The Evidence Economy: Are you missing sales opportunities?

In the last year, many articles and experts have focused on the "economy." Some have called it the Client Economy, the Data Economy, the Digital Economy, or the AI Economy. Each thin slice of this view misses its mark. We are actually in the "Evidence Economy."

These subcategories of data, digital, client, and analytic all ask for the same outcome. They seek Evidence to make better decisions and provide better outcomes. I say "better" because, with the change in the data, digital, or client results, we reevaluate the analytics to produce better Evidence. Evidence is a product of trusted data, testing, and context.

We have been gathering, and in some cases hoarding, data for several decades. Companies have created data marts, data silos, data warehouses, ERP systems, and recently, a focus on CRM data. We've got data covered, thank you. I'm full. What I really need is understanding.



Understanding starts with testing data. We see this, as an example, in marketing. Marketing uses A/B testing. Anything that goes out the door of a marketing team has variations. Digital advertisements may test slightly different wording, different call to action buttons, or design elements. These target similar groups but the individuals in those groups. Results from this testing show which sample performs best, to inform the most effective marketing campaign.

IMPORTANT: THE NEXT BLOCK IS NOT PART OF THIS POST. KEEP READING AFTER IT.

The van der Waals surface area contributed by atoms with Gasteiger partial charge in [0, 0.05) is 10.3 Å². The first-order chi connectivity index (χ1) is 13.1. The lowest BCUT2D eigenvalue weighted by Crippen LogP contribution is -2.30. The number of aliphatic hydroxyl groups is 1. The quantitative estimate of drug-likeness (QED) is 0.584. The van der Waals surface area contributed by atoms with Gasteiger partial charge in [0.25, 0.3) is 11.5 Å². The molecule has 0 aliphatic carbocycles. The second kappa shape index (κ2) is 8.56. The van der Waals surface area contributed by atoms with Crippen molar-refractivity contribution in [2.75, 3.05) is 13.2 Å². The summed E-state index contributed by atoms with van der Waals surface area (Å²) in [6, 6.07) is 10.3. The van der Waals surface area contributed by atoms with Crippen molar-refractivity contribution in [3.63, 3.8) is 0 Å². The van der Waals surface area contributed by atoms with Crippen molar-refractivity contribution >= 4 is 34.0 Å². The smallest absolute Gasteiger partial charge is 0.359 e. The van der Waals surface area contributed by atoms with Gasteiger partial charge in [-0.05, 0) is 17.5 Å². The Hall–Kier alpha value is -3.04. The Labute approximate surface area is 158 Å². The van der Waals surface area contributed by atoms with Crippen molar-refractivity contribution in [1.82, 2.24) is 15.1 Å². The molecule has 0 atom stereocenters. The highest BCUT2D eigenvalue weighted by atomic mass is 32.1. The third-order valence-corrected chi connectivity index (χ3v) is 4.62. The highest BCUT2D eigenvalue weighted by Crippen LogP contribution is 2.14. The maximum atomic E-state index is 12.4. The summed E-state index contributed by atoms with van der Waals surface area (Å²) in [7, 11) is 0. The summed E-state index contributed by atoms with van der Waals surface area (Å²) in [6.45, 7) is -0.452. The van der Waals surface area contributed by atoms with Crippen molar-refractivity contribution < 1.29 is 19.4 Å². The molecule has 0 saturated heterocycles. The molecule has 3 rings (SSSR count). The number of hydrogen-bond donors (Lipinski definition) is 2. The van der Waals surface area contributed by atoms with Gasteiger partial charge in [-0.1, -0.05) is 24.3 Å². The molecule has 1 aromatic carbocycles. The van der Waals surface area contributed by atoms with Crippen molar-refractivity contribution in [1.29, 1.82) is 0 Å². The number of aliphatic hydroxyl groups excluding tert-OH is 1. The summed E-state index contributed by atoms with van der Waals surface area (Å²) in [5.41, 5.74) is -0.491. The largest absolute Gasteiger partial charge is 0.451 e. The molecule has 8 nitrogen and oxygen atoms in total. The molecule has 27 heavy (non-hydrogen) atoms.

Similarly, in data testing, we need to be cautious. There are trouble spots in assumptions we need to avoid, like Simpson's Paradox, which identifies casualty in the data. Mishandling either the data or the testing can lead to misleading data. Just collecting and analyzing the data isn't enough for understanding.

Results can be skewed based on the bias unintentionally introduced into the interpretation of data collection. In short, data without context is just a point of data. To apply context isn't enough. It has to be the right context. David Wilkinson in the Oxford Review provides an example of the way Human Resources defines a "sick day" over time changes the context from data. Without that context, understanding the data can lead you to wrong interpretations, e.g., "people are getting sick more frequently," rather than "one person sustained a long illness."


"Evidence," as Wilkinson points out, "has a perspective, while data doesn't."

When we take a step back from trying to interpret this age, epoch, or economy, we need to look at the perspective. Each of the claimed areas for the Data-Driven Economy, Engagement Economy, or Analytics Economy, are all striving to support a view. Each wants you to believe that the emotional connection to the claim is genuine, because you feel that outcome, and they can provide data to lead you to this result. By definition, these claims are all seeking evidence, all trying to give the context, and, from a higher perspective, we can see that they contribute to the broader "Evidence Economy."